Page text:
Let’s move forward.
After class, Ryota gives Yumeko a tour of the school. She’s at awe at its beauty, expressing her happiness of her transfer to him. Next, she notices Ryota’s dog tag around his neck – the name “Pochi” engraved on it. She questions him why he’s wearing it, to which he doesn’t respond, turning his back towards her out of embarrassment. He doesn’t want to let her know about his status as a pet. After a few seconds of silence, he asks Yumeko if she ever gambled before. Yumeko replies innocently, telling him she knows the rules of gambling through Poker and Mahjong.
Ryota replies to her answer. He starts breaking down how gambling is not just the school’s tradition, but it’s the backbone of it. After school, the rich kids turn the school into a massive gambling hall. He tries to warn her that the rich kids will try to invite her to gamble, but is suddenly stopped by her. She finds the idea of gambling in school fun and starts to giggle madly. Ryota looks at her with shock.
There seems to be more about Yumeko than what she lets on.
Later, while socializing with her new peers, Yumeko is challenged by Mary to a gambling match: a game of rock-paper-scissors in card game form. Mary seeks to humiliate Yumeko for stealing her spotlight, and sets her up as her latest sucker. Yumeko, unaware of Mary’s plan, accepts her challenge. Everyone is at abuzz about the challenge, and prep the classroom, transforming it into a gambling den. After the room is set up, Mary explains the rules of voting-rock-paper-scissors to Yumeko.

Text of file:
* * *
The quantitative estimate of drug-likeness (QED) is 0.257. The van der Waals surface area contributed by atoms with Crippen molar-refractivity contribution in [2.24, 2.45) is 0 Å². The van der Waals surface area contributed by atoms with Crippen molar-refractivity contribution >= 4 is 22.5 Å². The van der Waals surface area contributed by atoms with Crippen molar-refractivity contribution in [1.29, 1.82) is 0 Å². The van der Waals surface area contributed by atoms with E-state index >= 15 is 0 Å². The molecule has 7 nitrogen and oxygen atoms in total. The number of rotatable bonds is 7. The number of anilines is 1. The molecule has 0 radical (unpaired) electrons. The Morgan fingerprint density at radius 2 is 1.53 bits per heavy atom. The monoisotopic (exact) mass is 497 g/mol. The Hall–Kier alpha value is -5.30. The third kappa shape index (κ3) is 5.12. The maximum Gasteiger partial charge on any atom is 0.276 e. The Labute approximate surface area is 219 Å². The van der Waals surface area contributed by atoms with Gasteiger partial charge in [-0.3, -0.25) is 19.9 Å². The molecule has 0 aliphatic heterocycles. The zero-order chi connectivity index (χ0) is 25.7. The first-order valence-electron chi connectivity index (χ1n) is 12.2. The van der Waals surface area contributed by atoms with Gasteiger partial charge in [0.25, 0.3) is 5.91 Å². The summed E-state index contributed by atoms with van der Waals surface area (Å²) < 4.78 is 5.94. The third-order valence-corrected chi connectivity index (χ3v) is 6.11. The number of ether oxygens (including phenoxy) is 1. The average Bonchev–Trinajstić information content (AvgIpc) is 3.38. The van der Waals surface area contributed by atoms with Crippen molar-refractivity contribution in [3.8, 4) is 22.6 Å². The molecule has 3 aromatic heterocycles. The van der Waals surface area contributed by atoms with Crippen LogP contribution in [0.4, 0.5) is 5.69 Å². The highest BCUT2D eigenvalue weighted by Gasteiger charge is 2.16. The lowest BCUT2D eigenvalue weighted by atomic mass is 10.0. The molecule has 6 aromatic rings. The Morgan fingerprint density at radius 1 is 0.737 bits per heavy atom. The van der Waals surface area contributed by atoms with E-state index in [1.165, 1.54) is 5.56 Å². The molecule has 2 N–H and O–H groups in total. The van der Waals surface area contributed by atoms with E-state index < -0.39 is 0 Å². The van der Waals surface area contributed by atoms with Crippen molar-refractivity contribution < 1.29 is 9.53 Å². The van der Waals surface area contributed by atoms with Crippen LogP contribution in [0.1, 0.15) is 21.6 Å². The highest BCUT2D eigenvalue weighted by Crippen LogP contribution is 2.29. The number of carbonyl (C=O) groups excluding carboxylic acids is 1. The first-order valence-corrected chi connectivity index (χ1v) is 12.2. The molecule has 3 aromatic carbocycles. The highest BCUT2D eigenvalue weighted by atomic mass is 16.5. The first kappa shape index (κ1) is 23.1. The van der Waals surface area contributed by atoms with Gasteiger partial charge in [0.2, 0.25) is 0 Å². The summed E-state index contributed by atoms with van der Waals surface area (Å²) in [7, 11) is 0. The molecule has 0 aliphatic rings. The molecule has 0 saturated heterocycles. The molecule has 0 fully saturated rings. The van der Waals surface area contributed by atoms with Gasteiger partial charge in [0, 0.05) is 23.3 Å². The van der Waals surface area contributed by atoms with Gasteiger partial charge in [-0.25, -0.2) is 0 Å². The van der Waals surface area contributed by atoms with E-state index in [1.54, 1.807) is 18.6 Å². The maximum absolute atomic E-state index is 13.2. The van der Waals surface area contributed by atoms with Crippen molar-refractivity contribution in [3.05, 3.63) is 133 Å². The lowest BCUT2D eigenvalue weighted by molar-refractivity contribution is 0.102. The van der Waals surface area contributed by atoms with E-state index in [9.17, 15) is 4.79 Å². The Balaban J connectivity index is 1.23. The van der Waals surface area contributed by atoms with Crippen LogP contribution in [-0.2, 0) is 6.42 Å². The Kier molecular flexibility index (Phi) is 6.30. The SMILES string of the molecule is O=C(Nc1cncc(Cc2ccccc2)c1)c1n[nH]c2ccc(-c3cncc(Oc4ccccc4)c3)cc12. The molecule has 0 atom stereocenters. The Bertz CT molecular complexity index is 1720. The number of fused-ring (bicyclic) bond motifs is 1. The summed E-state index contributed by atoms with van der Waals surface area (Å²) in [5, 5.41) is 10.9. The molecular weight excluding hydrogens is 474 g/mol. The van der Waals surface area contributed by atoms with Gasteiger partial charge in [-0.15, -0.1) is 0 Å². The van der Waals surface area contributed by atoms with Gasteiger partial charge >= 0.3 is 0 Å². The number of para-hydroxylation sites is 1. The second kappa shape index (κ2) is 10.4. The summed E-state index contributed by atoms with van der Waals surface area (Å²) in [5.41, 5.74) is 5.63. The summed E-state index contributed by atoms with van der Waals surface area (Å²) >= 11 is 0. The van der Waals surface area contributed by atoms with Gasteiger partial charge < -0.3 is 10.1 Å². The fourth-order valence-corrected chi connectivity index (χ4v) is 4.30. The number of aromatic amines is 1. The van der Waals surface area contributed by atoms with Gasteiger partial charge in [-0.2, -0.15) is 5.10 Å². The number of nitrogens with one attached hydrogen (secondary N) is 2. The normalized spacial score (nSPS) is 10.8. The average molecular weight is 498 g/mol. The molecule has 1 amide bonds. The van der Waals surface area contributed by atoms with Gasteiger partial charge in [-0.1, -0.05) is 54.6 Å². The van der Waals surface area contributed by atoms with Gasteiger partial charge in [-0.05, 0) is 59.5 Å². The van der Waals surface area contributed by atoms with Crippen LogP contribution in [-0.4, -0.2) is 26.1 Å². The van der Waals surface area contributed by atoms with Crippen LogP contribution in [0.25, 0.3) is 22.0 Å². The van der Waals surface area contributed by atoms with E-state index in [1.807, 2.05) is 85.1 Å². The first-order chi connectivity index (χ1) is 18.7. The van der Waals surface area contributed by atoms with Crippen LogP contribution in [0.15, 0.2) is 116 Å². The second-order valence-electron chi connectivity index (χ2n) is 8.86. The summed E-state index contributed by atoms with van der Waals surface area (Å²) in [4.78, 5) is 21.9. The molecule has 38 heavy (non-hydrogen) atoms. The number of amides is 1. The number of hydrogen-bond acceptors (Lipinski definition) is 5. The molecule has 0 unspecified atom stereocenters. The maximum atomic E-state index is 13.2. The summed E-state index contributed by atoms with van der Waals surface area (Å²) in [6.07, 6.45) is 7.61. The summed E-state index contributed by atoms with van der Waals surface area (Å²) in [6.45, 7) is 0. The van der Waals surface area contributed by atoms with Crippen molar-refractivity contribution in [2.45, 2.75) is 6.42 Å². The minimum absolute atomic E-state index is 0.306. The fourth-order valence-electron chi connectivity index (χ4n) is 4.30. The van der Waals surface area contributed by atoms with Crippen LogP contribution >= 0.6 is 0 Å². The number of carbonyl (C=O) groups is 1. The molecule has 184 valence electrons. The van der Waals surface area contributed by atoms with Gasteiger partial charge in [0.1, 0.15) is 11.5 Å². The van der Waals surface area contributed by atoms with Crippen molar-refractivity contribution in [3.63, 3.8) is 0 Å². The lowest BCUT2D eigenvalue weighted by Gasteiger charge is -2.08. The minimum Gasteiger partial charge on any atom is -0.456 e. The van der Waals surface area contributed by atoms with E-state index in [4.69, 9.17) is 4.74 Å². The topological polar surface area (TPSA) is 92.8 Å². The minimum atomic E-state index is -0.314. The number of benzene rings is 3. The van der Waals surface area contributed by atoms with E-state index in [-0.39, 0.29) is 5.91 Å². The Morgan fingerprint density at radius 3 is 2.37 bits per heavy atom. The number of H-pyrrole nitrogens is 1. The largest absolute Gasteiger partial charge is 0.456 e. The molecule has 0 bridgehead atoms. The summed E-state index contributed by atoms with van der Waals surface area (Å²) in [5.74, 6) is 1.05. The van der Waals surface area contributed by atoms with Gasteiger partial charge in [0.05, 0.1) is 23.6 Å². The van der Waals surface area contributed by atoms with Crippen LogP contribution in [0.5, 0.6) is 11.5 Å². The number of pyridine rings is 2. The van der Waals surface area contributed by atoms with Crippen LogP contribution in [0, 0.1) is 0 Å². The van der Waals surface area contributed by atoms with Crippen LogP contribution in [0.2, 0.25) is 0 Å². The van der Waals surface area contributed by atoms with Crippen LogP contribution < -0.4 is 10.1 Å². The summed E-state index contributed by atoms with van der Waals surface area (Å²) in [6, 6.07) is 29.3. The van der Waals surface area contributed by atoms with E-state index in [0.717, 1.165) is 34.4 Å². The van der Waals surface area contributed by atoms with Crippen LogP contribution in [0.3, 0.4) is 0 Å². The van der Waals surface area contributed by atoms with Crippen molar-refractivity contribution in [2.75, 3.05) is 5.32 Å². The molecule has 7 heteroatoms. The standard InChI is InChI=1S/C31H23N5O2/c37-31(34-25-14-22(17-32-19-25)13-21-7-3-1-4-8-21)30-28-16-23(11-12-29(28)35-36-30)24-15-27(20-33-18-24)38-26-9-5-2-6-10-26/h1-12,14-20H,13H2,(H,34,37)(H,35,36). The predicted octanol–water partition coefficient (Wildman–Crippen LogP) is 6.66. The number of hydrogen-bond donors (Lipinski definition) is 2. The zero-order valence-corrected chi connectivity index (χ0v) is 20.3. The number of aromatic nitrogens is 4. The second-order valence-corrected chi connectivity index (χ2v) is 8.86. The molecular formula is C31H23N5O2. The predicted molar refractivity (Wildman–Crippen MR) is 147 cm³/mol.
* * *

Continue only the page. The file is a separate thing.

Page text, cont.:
Both girls play their first card. Mary draws scissors and Yumeko draws rock, winning the first round. Mary congrats Yumeko on her first win and allows her to place the next bet. Yumeko boldly bets 50 chips (valued at 50,000 yen); a move that surprises and socks everyone. Yumeko is chill about her bold move, thinking nothing of it. Both girls draw rock from their hands, resulting in a tie. They continue, Mary playing rock once more and Yumeko with scissors. Obviously, Mary wins. Following that, Yumeko wins the next round, betting 50 chips once again. After that, Yumeko starts to lose each hand, losing all her chips in the process, but again, she’s still in her calm and chill state.
Mary starts celebrating her apparent victory, She asks Yumeko if she want to continue her losing streak. Yumeko doesn’t reply, which prompts Mary to start laughing at and taunting her opponent, asking her if she has cold feet. Mary’s an incredibly arrogant and prideful player. She enjoys taunting her opponent and thinks herself as a paragon of superiority.
I like that. Mary, you’re the second best girl so far.